Some of the groundwork for a planned 2019 exhibit on Harvard and the Bauhaus has already found a place online.
Photojournalist Randy H. Goodman was America’s eyes during the Iran hostage Crisis in 1980. Now, after a return trip in 2015, her exhibit “Iran: Women Only” is on display at CGIS Knafel.
Of the many items in a new Radcliffe exhibit devoted to a family of social reformers, one in particular points to the attitudes and assumptions they ...
The Harvard Art Museums exhibit “Flowers of Evil: Symbolist Drawings, 1870–1910,” on view through Aug. 14, borrows its name from the 1857 collection of symbolist poems about decadence and eroticism by the French poet Charles Baudelaire. It also captures the essence of an artistic movement that sought to render the invisible visible through the use of color, form, and composition.
The Harvard metaLAB, a design studio and creative research lab affiliated with the Berkman Center for Internet & Society, reaches across disciplines to create new multimedia projects.
Sarah Elizabeth Lewis, assistant professor of the history of art and architecture and African and African-American studies, guest edited the magazine Aperture, producing an issue called “Vision & Justice,” the first on African-Americans, race, and photography for the magazine.
“Drawings from the Age of Bruegel, Rubens, and Rembrandt” serves as an intimate study of art in progress.
“Seeds of Culture: The Portraits and Stories of Native American Women” is on view through May 28 at the Johnson-Kulukundis Family Gallery. The exhibit features 25 photos of Native American women, with interviews, written narratives, music, and song.
In honor of his creative achievements, architect Frank Gehry received the Harvard Arts Medal in a ceremony that marked the kickoff to Arts First, Harvard’s four-day celebration of student and faculty creativity.
In his weekly 90-minute lectures, Professor Robin Kelsey brings historical awareness and contextual experience to 13 technologies that have transformed visual communication.
This year marks five centuries since the death of Hieronymus Bosch. Harvard Art Museums is paying tribute to the Dutch artist with the exhibit, “Beyond Bosch: The Afterlife of a Renaissance Master in Print.”
“Everywhen: The Eternal Present in Indigenous Art from Australia,” a special exhibit at the Harvard Art Museums, makes room for different perspectives.
With her first solo Boston show on view at the Carpenter Center, Lorraine O’Grady, 81, explains her art and influences during an address at the Harvard Art Museums.
Artist Shahryar Nashat uses video, sound, and shapes to “intervene” in the space designed by Le Corbusier, while connecting his work with "Private Practice" inside Harvard Art Museums. The goal of the exhibits is to bring together these two gallery spaces as a result of this unique collaboration.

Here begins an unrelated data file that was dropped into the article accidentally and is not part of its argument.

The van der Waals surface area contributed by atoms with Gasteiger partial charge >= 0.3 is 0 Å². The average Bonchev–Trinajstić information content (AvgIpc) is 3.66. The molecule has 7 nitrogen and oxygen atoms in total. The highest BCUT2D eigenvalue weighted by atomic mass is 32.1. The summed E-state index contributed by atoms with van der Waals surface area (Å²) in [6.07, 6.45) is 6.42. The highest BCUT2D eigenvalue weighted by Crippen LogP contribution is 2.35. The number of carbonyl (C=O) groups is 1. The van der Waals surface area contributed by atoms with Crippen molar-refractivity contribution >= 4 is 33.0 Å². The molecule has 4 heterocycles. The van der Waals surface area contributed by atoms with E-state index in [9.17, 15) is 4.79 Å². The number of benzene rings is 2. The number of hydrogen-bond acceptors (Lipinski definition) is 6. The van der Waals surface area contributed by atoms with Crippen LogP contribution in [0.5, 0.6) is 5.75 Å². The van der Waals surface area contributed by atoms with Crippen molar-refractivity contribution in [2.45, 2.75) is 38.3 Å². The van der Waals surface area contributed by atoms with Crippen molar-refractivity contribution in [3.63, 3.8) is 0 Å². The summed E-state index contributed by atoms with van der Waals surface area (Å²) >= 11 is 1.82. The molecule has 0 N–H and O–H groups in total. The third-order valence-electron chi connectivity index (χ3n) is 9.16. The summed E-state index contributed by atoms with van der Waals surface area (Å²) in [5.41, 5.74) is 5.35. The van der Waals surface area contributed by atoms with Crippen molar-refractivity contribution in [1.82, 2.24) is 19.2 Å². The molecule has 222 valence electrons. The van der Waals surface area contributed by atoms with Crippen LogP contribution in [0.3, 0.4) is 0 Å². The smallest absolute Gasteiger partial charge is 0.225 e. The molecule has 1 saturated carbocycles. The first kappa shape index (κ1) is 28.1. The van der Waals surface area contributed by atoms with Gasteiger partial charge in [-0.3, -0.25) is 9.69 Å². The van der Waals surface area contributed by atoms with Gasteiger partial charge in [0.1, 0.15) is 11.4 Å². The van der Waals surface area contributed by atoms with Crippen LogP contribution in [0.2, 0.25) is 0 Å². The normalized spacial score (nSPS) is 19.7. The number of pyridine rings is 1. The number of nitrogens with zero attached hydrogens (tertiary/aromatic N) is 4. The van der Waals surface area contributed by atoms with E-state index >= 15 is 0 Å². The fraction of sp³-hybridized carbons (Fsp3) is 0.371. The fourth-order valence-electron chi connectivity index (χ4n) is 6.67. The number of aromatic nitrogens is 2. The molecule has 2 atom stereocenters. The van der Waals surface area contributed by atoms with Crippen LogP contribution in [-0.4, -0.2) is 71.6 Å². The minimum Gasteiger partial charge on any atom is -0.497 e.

Legendary fashion designer Calvin Klein spoke at the Harvard Graduate School of Design Monday evening about how the language of architecture has influenced his 40-year career and now, the rest of his life.
A Harvard Graduate School of Design salon on Tuesday will probe the cross-disciplinary approach to creativity and creative solutions to problems.
A new installation at Radcliffe by a collaborative of engineers and artists transforms viewers into virtual artists.
Harvard’s South Asia Institute (SAI) is hosting an exhibit and fundraiser to help the country of Nepal and its people rebuild after the devastating earthquake of April 25. Thousands of Nepalese citizens were killed; tens of thousands more were injured and made homeless, while many of the city’s magnificent buildings and places of worship were destroyed or seriously damaged.
The distinguished German photojournalist Barbara Klemm will show her works this month in the Center for European Studies (CES) exhibit titled “West Meets East,” which commemorates the 25th anniversary of the reunification of Germany.
Curious visitors who turn left off the Harvard Art Museums’ elevators on the building’s fourth floor are greeted by the Forbes Pigment Collection, a floor-to-ceiling wall of color compiled from about 1910 to 1944 by the former director of the Fogg Museum.
A phone call last month led to the acquisition of Corita Kent prints at Radcliffe’s Schlesinger Library.
“Black Chronicles II,” at the Cooper Gallery, explores issues of race and identity through archival photographs from Victorian England.
A new exhibit at the Harvard Art Museums reviews the work of pop artist and activist Corita Kent.